JORDAN (1)     English, French, German, Polish
Derived from the given name JORDAN.
JOSEPHS     English
Derived from the given name JOSEPH.
JOSEPHSON     English
Means "son of JOSEPH".
JOYNER     English
Variant of JOINER.
JUDD     English
Derived from the medieval name JUDD.
KAY (1)     English
Derived from the given name KAY (2).
KAY (2)     English
Derived from Middle English kaye "wharf, quay". A name for one who lived near or worked on a wharf.
KEEN     English
From Old English cene "bold, brave".
KEIGHLEY     English
Derived from an English place name meaning "clearing belonging to Cyhha". The Old English given name Cyhha is of unknown meaning.
KELLOGG     English
From the Middle Ages, a name for a butcher meaning "killer of hogs".
KELSEY     English
From an English place name meaning "Cenel's island", from the Old English name Cenel "fierce" in combination with eg "island".
KEMP     English
Derived from Middle English kempe meaning "champion, warrior".
KENDAL     English
Variant of KENDALL.
KENDALL     English
Derived from the town of Kendale in England, and was so called from the river Kent, on which it is situated, and dael "valley, dale". Therefore, it means "valley on the river Kent".
KENDRICK (1)     English
From the Old English given names CYNERIC or CENRIC.
KENNARD     English
Derived from the given names CYNEWEARD or CYNEHEARD.
KERRY     English
Variant of KENDRICK (1).
KERSEY     English
From an English place name meaning "watercress island".
KEVINS     English
Means "son of KEVIN".
KEVINSON     English
Means "son of KEVIN".
KEY     English
Variant of KAY (1) or KAY (2).
KEYS     English
Variant of KAY (1).
KIDD     English, Scottish
From a nickname meaning "young goat, kid" in Middle English.
KILLAM     English
Denoted one who hailed from the English town of Kilham, meaning "kiln hamlet".
KIMBALL     English
Derived from the Welsh given name CYNBEL or the Old English given name CYNEBALD.
KIMBERLEY     English
Variant of KIMBERLY.
KIMBERLY     English
From various English places called Kimberley. They mean either "CYNEBURGA's field", "CYNEBALD's field" or "CYNEMÆR's field".
KING     English
From Old English cyning, originally a nickname for someone who either acted in a kingly manner or who worked for or was otherwise associated with a king.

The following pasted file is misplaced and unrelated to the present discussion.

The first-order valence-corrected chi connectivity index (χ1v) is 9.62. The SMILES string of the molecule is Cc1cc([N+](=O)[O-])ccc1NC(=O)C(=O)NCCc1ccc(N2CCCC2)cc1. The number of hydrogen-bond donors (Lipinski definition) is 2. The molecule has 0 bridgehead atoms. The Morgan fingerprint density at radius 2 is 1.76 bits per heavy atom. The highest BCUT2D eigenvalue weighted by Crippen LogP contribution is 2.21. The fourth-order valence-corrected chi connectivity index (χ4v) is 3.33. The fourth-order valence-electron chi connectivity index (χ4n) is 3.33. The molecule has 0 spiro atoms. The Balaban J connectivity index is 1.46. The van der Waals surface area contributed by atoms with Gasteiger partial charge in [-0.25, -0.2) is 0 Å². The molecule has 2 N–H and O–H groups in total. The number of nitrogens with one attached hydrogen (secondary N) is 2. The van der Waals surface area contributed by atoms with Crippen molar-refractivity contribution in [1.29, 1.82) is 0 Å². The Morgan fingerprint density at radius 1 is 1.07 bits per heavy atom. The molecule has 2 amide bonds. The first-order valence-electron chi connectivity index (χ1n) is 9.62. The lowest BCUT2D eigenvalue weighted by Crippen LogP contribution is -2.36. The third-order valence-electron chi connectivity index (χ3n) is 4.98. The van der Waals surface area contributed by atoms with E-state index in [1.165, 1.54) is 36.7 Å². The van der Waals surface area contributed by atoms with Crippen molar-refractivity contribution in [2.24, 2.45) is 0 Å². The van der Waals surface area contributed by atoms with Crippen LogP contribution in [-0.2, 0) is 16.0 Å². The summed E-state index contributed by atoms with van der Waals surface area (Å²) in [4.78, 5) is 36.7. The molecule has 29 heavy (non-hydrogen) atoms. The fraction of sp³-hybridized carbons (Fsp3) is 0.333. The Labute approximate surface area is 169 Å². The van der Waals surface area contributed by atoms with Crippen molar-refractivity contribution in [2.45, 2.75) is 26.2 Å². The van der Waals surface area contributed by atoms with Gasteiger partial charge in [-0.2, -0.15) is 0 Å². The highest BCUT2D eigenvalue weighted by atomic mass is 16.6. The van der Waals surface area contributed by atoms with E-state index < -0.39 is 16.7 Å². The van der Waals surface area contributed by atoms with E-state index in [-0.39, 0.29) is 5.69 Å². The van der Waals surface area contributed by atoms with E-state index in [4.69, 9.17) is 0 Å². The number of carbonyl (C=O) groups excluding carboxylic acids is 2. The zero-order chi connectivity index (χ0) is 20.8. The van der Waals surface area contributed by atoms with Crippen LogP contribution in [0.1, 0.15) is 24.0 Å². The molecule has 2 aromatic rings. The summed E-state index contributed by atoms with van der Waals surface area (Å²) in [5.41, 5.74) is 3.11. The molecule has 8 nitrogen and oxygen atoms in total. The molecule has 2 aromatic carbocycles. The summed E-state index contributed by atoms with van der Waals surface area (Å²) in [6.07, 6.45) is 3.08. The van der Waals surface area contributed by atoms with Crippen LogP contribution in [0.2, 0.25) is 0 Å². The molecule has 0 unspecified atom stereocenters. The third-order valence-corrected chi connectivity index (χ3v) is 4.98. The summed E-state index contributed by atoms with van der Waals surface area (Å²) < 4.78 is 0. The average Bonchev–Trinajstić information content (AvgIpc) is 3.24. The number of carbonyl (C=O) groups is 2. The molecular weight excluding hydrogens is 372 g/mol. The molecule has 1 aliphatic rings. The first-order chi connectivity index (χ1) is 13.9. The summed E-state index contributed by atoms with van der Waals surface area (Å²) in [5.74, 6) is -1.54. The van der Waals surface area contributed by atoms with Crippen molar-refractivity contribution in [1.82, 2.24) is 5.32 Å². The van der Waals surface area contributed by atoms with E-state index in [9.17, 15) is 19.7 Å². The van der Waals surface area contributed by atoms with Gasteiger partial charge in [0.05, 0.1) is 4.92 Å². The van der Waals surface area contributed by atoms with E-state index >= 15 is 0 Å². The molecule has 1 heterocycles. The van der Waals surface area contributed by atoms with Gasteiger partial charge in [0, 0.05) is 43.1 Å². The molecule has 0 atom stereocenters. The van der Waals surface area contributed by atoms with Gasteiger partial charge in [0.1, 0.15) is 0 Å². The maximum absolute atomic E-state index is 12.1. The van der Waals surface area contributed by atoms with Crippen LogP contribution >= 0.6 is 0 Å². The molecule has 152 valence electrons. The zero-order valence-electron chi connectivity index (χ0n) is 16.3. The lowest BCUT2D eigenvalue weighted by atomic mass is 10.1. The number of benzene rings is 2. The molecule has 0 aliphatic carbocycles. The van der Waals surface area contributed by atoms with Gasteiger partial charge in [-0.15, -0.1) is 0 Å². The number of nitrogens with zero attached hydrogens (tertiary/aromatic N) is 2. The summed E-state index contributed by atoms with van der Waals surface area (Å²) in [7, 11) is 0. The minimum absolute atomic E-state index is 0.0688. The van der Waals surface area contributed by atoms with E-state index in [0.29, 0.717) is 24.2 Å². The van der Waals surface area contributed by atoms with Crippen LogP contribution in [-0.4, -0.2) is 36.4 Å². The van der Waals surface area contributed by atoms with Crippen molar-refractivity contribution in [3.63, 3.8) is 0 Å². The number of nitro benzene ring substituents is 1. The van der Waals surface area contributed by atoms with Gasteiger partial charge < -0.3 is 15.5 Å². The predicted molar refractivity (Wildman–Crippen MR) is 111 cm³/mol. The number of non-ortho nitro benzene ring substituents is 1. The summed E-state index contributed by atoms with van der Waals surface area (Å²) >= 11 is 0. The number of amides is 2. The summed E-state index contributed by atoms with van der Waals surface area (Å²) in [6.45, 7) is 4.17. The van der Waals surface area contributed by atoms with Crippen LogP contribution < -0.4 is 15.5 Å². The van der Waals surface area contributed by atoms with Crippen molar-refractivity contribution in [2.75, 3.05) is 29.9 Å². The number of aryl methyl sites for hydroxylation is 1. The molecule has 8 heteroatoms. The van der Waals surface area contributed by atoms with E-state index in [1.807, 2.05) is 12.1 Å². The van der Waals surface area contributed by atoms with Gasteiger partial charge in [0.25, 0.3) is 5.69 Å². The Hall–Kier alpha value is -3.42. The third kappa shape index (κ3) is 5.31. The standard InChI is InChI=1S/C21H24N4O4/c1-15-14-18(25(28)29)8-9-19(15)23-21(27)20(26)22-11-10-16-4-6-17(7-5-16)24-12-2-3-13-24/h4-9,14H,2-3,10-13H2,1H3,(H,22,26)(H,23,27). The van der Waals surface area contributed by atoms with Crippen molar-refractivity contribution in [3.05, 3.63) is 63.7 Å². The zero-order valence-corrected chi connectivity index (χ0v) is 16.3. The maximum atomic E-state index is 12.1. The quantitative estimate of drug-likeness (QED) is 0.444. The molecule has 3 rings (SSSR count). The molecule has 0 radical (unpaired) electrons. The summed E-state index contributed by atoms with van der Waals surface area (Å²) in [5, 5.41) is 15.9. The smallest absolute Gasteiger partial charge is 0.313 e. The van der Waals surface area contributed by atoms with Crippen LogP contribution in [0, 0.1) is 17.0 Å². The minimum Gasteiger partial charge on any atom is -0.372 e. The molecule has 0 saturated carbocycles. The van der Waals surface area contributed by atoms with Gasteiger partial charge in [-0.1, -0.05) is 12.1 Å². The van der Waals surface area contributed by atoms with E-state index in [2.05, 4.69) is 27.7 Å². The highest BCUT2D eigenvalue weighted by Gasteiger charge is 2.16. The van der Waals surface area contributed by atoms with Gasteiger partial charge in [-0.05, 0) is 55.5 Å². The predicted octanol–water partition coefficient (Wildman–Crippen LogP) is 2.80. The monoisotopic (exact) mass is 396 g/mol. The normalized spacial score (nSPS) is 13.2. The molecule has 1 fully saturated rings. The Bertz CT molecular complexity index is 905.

KINGSLEY     English
From a place name meaning "king's clearing" in Old English.
KINGSTON     English
From a place name meaning "king's town" in Old English.
KINSLEY     English
Derived from the given name CYNESIGE.
KIPLING     English
From the name of a town in Yorkshire. A famous bearer of this name is the author Rudyard Kipling.
KIRBY     English
Derived from Kirkeby, a name for numerous locations in northern England. Kirkeby is derived from kirkja and byr, two Norse words meaning "church" and "settlement" respectively.
KITCHEN     English
Occupational name for a person who worked in a kitchen (of a monastery for example).
KITCHENS     English
Variant of KITCHEN.
KNAGGS     English
Found most commonly in the north of England, in particular Yorkshire. It means "someone that lived by a knagg (a small mound)".
KNIGHT     English
From Old English cniht meaning "knight" or "tenant serving as a mounted soldier".
KYNASTON     English
Originally derived from a place name meaning "CYNEFRITH's town" in Old English.
LACEY     English
Variant of LACY.
LACY     English
Derived from Lassy, the name of a town in Normandy. The name of the town was Gaulish in origin, perhaps deriving from a personal name which was Latinized as Lascius.
LAMAR     French, English
Originally from a place name in Normandy, which was derived from Old French la mare meaning "the pool".
LANDON     English
Variant of LANGDON.
LANE (1)     English
Originally designated one who lived by a lane, a narrow way between fences or hedges, later used of any narrow pathway, including one between houses in a town.
LANGDON     English
Derived from an Old English place name meaning "long hill" (effectively meaning "ridge").
LANGLEY (1)     English
From any of the various places with this name, all derived from Old English lang "long" and leah "woodland, clearing".
LARSON     English
Means "son of Lar", where Lar is a medieval diminutive of LAURENCE (1).
LAW     English
Derived from old English hlaw "hill".
LAWRENCE     English
Derived from the given name LAURENCE (1). Famous bearers include revolutionary T. E. Lawrence (1888-1935) and author D. H. Lawrence (1885-1930).